lady eatingSo it is that time of the month again. Your all too familiar friend  is paying you her usual unexpected visit and she is not coming alone… she is coming with friends. You already ought to have known what happens when your period hits. Most women experience symptoms of bloating, fatigue, cramps, headache, digestive problems and mood swings before and during their menstrual cycle. One of the best ways to prevent and treat these symptoms is via a healthy diet, which can also aid general health and overall well-being

#GoodNews! Making minor adjustments to your eating habits, even slightly, means you don’t have to cheat on your healthy-living regimen for one week each month. Here’s how to do it  right.

Oh yes! This one may sound like the usual normal thing you hear, but many women completely forget that their bodies are losing as much fluid as they are and while you may want to reach for a soda, your best bet is actually water. Unlike coffee, colas, or teas, which have caffeine (which could increase muscle cramps) water is pure and good for your body’s health all around.

Fruits, vegetables and whole foods are your friends always, but especially during menstruation. The fruit from sugar may help alleviate sugar cravings Try adding oranges, pears, cucumbers, corn and carrots to your diet. A study by doctors found that eating small amounts of carbohydrates every three hours and within one hour of going to bed combats PMS symptoms in 70 percent of women. Whole grains are excellent sources of magnesium, which reduces neuromuscular tension. Whole grains also have B-complex vitamins and vitamin E to combat fatigue and depression.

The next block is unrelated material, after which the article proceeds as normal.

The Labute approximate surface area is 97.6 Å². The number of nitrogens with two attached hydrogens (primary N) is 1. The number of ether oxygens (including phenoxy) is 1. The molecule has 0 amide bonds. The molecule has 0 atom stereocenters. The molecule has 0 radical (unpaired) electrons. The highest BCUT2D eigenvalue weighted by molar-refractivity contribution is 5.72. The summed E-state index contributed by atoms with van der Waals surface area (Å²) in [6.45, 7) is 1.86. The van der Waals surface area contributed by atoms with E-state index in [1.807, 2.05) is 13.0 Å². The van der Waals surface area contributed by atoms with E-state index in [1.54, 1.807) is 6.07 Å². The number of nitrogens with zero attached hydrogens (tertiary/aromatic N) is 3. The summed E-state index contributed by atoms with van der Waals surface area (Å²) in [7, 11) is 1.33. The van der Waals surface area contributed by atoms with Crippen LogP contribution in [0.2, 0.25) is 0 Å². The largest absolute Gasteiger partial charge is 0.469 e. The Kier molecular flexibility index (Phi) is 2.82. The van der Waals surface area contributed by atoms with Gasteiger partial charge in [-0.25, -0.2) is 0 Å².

Women need at least 1,200 mg of calcium every day. Some good sources of calcium include green vegetables and yogurt. Green vegetables are high in calcium, magnesium and potassium, which relieve and prevent the spasms that lead to cramping pain. These minerals can calm and relax emotions, reducing irritability. Dark green vegetables also contain high amounts of vitamin K, which is needed to coagulate blood and prevent excess bleeding.

Loading up on lean protein and fiber can help your blood sugar remain stable, which will help offset your cravings. This is especially important when cravings hit their peak during the afternoon hours. The high fiber content of beans and peas reduces the congestive symptoms of cramps by producing bulkier stools with higher water content. This rids the body of excess fluid and also normalizes digestion, reducing both constipation and diarrhea. Legumes are also a good source of B vitamins, which prevent cramps and menstrual fatigue. Although beans can create excess gas, this can be minimized by eating small amounts and increasing slowly.

Finally, many women who are menstruating may lack iron, as they lose it through the blood they eliminate. To make sure you’re taking in enough, fill your diet with healthy sources of iron.